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Hastings' Dictionary of the New Testament
READER.—The Gospels frequently refer to private reading of Scripture, and Jesus Christ assumes that His hearers have the sacred books and read them for themselves, e.g. Mark 2:25; Mark 12:10; Mark 12:26, Matthew 12:3, Luke 6:3. At Nazareth, Jesus took the place of the public reader in the synagogue (Luke 4:16). The expression, ‘Let him that readeth understand,’ in Matthew 24:15, cannot refer to the reading of Daniel 9:27, because, although Daniel is mentioned earlier in this passage of Mt. (i.e. at v. 15), in Mk.’s parallel passage there is no reference to Daniel (see Mark 13:14). Therefore the words cannot be part of our Lord’s utterance, and must be taken as a note interjected by the Evangelist, the writer of his source, or a reviser. Taken thus, they appear to point to the function of the reader in the primitive Church. That this function was known in very early times is indicated also by Revelation 1:3, where public reading is unmistakably indicated, because it is associated with hearing by others: ‘Blessed is he that readeth, and they that hear,’ etc. In this respect, as in many other matters, the order of the Christian assembly was moulded on that of the synagogue. Among the Jews any member of the congregation—even a minor—might be the reader both of the Law and of the Prophets, although if a priest or a Levite were present he should have precedence (Gittin, v. 8). Therefore it was quite in order that Jesus, although neither a scribe nor a synagogue official, should have the Prophet roll handed to Him to read. For this reason we may conclude that the reader in the primitive Church was not a man in any sense ‘in orders.’ For convenience, the same person might read on every occasion; but there is nothing to show that this was the case. We do not meet with the reader among the Church functionaries referred to by St. Paul. Tertullian is the earliest Patristic writer to mention this official (de Prœscr. c. [Note: circa, about.] 41). In the 3rd cent, he was included among the minor orders (Cyprian, Epp. 29, 38, etc.). See Sehürer, GJV [Note: JV Geschichte des Jüdischen Volkes.] 3 [Note: designates the particular edition of the work referred] ii. ii. 27; Smith’s DCA [Note: CA Dictionary of Christian Antiquities.] , vol. i. pp. 79, 80; Harnack, Sources of the Apostolic Canons, pp. 54–92.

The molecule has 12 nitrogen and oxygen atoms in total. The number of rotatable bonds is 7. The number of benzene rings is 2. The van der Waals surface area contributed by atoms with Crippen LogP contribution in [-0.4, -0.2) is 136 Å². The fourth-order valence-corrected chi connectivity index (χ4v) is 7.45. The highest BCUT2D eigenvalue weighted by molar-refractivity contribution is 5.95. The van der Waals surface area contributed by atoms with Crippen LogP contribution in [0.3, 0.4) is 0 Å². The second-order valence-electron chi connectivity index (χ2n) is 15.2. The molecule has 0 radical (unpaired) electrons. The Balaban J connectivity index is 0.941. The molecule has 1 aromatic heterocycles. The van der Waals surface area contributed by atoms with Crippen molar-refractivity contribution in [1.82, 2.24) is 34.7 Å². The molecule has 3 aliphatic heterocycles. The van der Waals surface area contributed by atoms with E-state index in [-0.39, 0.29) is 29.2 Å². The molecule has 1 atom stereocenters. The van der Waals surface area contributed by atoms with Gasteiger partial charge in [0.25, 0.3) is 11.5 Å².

W. F. Adeney.
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Hastings, James. Entry for 'Reader'. Hastings' Dictionary of the New Testament. https://www.studylight.org/dictionaries/eng/hdn/r/reader.html. 1906-1918.